QUESTION: Suggestions for a Tic?

QUESTION:

I work with a child with autism that has developed what seems to be a tic. It started after he had chapped lips and was putting on chapstick frequently (I don’t know if it is related). Now he is constantly making slurping noise with his lips and tongue and driving his friends crazy. He says it feels “tickly.”  So far, none of the sensory solutions we have tried (pursing lips, drinking from a resistive straw, gum, deep breaths) gets rid of the feeling, he says, and the noises continue. Do you have any suggestions that we have not tried? He has not demonstrated tic-like behavior in the past.

GWEN’S ANSWER:

I wish I had something to suggest, but it looks like you’ve already tried all of the things! I tend to think this started off as a sensory issue (chapped lips) and became a habit or preferred form of sensory input. I would treat it like an undesirable habit. Explain to him that it drives people crazy. You may even want to make a social story about it. Talk about how it is disruptive to others and cannot be allowed. Keep the other strategies in place and encourage him to use them as alternative forms of input to his lips. Put a system of rewards and consequences in place for “quiet lips.” These will have to be based on what matters most to him.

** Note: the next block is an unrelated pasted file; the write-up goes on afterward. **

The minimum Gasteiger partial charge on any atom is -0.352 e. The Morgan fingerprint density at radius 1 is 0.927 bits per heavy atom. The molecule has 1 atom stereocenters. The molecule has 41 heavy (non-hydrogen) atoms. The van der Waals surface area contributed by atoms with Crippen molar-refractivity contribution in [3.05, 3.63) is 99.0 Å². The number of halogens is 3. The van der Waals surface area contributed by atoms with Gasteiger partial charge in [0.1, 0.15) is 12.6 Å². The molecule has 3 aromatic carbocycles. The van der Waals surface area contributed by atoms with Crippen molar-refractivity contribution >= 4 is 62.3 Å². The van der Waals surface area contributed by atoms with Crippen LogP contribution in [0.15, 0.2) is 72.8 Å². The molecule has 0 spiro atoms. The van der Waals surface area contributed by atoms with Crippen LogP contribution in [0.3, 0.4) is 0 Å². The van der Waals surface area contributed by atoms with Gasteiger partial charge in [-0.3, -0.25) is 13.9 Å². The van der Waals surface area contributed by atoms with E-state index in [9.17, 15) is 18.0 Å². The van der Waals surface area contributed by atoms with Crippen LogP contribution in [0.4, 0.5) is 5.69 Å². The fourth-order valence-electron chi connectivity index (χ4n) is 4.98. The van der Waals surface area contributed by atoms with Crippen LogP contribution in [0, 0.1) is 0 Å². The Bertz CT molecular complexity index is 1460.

If this approach isn’t successful, consultation with a doctor would be advised. Even if he hasn’t demonstrated tics in the past, this may be one that could benefit from medical intervention.

Please let me know if you find something that helps for this child!

Best Wishes,
Gwen

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